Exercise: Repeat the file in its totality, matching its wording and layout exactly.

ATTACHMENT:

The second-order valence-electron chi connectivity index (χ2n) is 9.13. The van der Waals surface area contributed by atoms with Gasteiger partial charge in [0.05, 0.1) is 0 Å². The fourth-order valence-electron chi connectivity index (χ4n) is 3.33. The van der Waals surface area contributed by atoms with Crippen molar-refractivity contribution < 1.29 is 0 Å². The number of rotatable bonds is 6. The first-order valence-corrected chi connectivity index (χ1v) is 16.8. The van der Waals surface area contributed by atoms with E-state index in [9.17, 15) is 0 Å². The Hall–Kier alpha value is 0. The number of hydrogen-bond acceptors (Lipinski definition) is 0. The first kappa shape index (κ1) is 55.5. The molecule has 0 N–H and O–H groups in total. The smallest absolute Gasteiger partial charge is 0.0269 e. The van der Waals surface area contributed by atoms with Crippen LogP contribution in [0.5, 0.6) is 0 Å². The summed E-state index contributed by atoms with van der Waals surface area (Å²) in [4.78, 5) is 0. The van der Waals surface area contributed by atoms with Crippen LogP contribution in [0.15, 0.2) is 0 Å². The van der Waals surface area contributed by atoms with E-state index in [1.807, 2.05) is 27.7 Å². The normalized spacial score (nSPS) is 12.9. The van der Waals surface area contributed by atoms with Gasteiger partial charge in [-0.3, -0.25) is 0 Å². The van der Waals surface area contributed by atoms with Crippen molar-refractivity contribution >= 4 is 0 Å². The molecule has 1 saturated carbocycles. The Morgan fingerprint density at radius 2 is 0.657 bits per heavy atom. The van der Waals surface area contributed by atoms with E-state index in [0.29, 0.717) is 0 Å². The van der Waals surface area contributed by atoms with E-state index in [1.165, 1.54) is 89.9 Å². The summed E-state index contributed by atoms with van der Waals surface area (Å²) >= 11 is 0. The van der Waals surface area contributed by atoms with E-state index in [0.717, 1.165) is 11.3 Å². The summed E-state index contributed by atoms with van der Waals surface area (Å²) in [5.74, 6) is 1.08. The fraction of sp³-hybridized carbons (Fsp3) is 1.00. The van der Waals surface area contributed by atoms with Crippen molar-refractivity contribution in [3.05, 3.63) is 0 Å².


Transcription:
The second-order valence-electron chi connectivity index (χ2n) is 9.13. The van der Waals surface area contributed by atoms with Gasteiger partial charge in [0.05, 0.1) is 0 Å². The fourth-order valence-electron chi connectivity index (χ4n) is 3.33. The van der Waals surface area contributed by atoms with Crippen molar-refractivity contribution < 1.29 is 0 Å². The number of rotatable bonds is 6. The first-order valence-corrected chi connectivity index (χ1v) is 16.8. The van der Waals surface area contributed by atoms with E-state index in [9.17, 15) is 0 Å². The Hall–Kier alpha value is 0. The number of hydrogen-bond acceptors (Lipinski definition) is 0. The first kappa shape index (κ1) is 55.5. The molecule has 0 N–H and O–H groups in total. The smallest absolute Gasteiger partial charge is 0.0269 e. The van der Waals surface area contributed by atoms with Crippen LogP contribution in [0.5, 0.6) is 0 Å². The summed E-state index contributed by atoms with van der Waals surface area (Å²) in [4.78, 5) is 0. The van der Waals surface area contributed by atoms with Crippen LogP contribution in [0.15, 0.2) is 0 Å². The van der Waals surface area contributed by atoms with E-state index in [1.807, 2.05) is 27.7 Å². The normalized spacial score (nSPS) is 12.9. The van der Waals surface area contributed by atoms with Gasteiger partial charge in [-0.3, -0.25) is 0 Å². The van der Waals surface area contributed by atoms with Crippen molar-refractivity contribution >= 4 is 0 Å². The molecule has 1 saturated carbocycles. The Morgan fingerprint density at radius 2 is 0.657 bits per heavy atom. The van der Waals surface area contributed by atoms with E-state index in [0.29, 0.717) is 0 Å². The van der Waals surface area contributed by atoms with E-state index in [1.165, 1.54) is 89.9 Å². The summed E-state index contributed by atoms with van der Waals surface area (Å²) >= 11 is 0. The van der Waals surface area contributed by atoms with E-state index in [0.717, 1.165) is 11.3 Å². The summed E-state index contributed by atoms with van der Waals surface area (Å²) in [5.74, 6) is 1.08. The fraction of sp³-hybridized carbons (Fsp3) is 1.00. The van der Waals surface area contributed by atoms with Crippen molar-refractivity contribution in [3.05, 3.63) is 0 Å².